Prehistoric Pottery

Image of Iron Age pottery The site has yielded very many sherds of Prehistoric Pottery which can be notoriously difficult to identify and ranges from Bronze Age to late Iron Age in date.

Initially it was difficult to work out the relationship between Mellor and other sites in the area as little material culture had been found elsewhere, making attempts to establish a sequence of pottery types almost impossible.

Between 1998 and 2002 however, several hundred sherds of later prehistoric pottery were found, mostly from the excavations of the ditch. The most notable of these were the 140 pieces of the sameitem, which were able to be reconstructed and came to be known as the Mellor Pot.

Thin Section analysis was carried out on pottery sherds identified as Iron Age and found within the ditch, petrological analysis of the clays used in the production of the pottery and helping to determine their origins. Slices were also examined under the microscope allowing the fabric to be compared to known sources.

What types of Pottery have we found
Analysis of the assemblage at Mellor divided the pottery into six main types of fabric, from fine, soft, sandy textured fabric to hard, dense, robust types. The fabric of the Mellor Pot forms one of these types, being a moderately hard, muddy textured fabric containing quantities of angular, non-crystalline rock fragments, traces of grass stems in the fired body and a smoothed surface. The rarity of large sherds makes it difficult to be certain about the shape of the majority of the pots but Four Rim forms have been defined:
  1. A low, flat topped, beaded rim on a globular body, small everted lip distinguishing the form from the commoner straight rounded rims.
  2. A simple, unelaborated, rounded rim with a slightly flattened top.
  3. A round, beaded rim with a pronounced external bulge.
  4. A simple rounded rim, probably generally similar to that of the Mellor Pot.
How was it made
The Mellor pottery is entirely hand made, probably using the slab building rather than coiling technique. None of the vessels recovered to date was decorated and finishing was limited to smoothing and pinching, the latter notably on the rim of the Mellor Pot. Other vessels have simple flat topped, everted rims finished by hand, probably with the aid of a piece of polished wood or bone.
It would seem that although pottery is rare and it's use was restricted, it was being manufactured in small amounts in the region in the Later Iron Age and also imported, in similarly small amounts, from areas further south and east such as Lincolnshire and the East Midlands.

What was it used for
The functions of the vessels are unknown. Given the small size of the assemblage and the scarcity of pottery in the region generally, it seems unlikely that everyday cooking and eating depended on the use of pottery, suggesting either that cooking techniques were based on roasting or baking or that organic containers were used, perhaps in conjuction with hot stones, although some signs of burning ( in the form of blackening and apparently burnt deposits) were visible on some of the sherds. Investigation of organic residues surviving within the body of the vessels may be able to cast light on the uses to which the vessels were put.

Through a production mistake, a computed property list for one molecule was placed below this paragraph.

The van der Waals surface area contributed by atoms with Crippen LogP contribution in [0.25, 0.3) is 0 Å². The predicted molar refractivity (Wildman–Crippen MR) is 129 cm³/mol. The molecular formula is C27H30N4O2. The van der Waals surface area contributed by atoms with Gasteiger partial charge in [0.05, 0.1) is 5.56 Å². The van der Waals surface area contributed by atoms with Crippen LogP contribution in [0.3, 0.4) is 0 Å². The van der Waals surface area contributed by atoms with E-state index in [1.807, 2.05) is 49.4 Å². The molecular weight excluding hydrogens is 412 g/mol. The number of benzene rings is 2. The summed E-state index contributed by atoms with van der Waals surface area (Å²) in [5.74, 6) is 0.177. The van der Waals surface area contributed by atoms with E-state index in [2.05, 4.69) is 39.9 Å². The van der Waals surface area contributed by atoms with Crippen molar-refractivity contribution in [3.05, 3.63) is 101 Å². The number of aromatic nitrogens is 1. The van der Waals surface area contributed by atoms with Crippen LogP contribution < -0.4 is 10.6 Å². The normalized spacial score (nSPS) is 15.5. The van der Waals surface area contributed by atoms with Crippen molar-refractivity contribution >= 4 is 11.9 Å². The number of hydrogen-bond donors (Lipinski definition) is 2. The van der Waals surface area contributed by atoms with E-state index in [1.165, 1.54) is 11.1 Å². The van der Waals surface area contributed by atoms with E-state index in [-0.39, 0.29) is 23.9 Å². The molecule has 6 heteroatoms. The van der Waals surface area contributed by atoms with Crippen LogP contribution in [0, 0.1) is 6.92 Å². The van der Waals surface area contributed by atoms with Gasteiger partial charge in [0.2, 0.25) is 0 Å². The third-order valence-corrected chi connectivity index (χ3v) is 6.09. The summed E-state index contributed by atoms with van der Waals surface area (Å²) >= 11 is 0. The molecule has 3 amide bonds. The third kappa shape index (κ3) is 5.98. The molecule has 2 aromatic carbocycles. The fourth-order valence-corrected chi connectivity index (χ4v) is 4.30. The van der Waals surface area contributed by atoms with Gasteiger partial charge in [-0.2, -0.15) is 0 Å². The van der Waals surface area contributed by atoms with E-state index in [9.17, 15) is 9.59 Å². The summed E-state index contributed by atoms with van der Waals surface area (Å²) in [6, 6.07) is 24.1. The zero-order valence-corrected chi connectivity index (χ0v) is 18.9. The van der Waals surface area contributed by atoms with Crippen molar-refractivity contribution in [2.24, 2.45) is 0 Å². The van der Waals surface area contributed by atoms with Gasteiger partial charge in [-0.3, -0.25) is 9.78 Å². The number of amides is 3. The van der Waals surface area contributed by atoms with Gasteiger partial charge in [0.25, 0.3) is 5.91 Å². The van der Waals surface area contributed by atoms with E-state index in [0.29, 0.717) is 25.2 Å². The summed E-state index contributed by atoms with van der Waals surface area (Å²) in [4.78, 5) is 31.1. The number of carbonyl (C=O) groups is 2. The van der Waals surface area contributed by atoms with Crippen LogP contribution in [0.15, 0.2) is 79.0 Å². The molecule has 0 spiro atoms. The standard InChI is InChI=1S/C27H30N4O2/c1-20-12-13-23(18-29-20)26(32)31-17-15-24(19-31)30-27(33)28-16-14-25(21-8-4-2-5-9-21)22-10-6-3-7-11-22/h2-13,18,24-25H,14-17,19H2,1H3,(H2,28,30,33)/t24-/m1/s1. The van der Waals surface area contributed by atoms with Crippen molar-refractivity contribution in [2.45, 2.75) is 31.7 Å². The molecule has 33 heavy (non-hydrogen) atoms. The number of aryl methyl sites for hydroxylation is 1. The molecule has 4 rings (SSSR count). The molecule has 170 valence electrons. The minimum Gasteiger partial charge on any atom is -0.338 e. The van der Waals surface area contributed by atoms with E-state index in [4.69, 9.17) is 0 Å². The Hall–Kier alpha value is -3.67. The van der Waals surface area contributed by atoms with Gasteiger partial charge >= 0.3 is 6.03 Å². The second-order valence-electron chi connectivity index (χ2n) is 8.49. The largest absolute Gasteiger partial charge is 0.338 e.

Read the full 2003 Prehistoric Pottery Report

Click to enlarge illustration of ceramic food vessel click to enlarge image of Food vessel from previous excavation of Shaw Cairn Click to enlarge image of rough reconstruction of funerery food vessel
The Pottery from Shaw Cairn
Dr Alison Sheridan of the National Museums of Scotland was asked to examine the Bronze Age Amber Beads from the excavations at Shaw Cairn and also kindly examined the sherds of prehistoric pottery which from the site. She was able to separate them into parts of 10 different vessels:

    6 definite Food Vessels
    3 possible/probable urns (smallish, and in the Food Vessel tradition - certainly so in one case)
    3 rimsherds and some body sherds of one thin, tiny, plain accessory vessel, which appears to have been burnt,
    suggesting that small pots such as these were used to bring the glowing embers that were used to light the pyre.
The cremation deposit Hector seems to have had parts of 5 pots present (2 Food Vessels, 2 possible ursn plus the accessory vessel) which suggests that there may have been more than one interment in that grave. There are several good examples of where pots have come apart along ring joint lines, and these show how the pots had been built up. It may be possib;le ton carry out lipid analysis to see whether any of the funerary pottery had been used for cooking before burial.

How old is the Shaw Cairn Pottery
Nothing demonstrably later than the Early Bronze Age and no Beaker pottery was found. Food Vessels are frequently associated with cremated remains for this part of Britain. The fact that there are so many Food Vessels supports the view that the cairn may only have been used for a few generations, possibly between around 4,100 and 3,800 years ago. It may be possible to obtain Carbon 14 dates from the cremated remains and Osteology Reports from the fragments of bone to see whether, as is sometimes the case, deposits contain more than one individual.

With thanks to Dr Chris Cumberpatch and Dr Alison Sheridan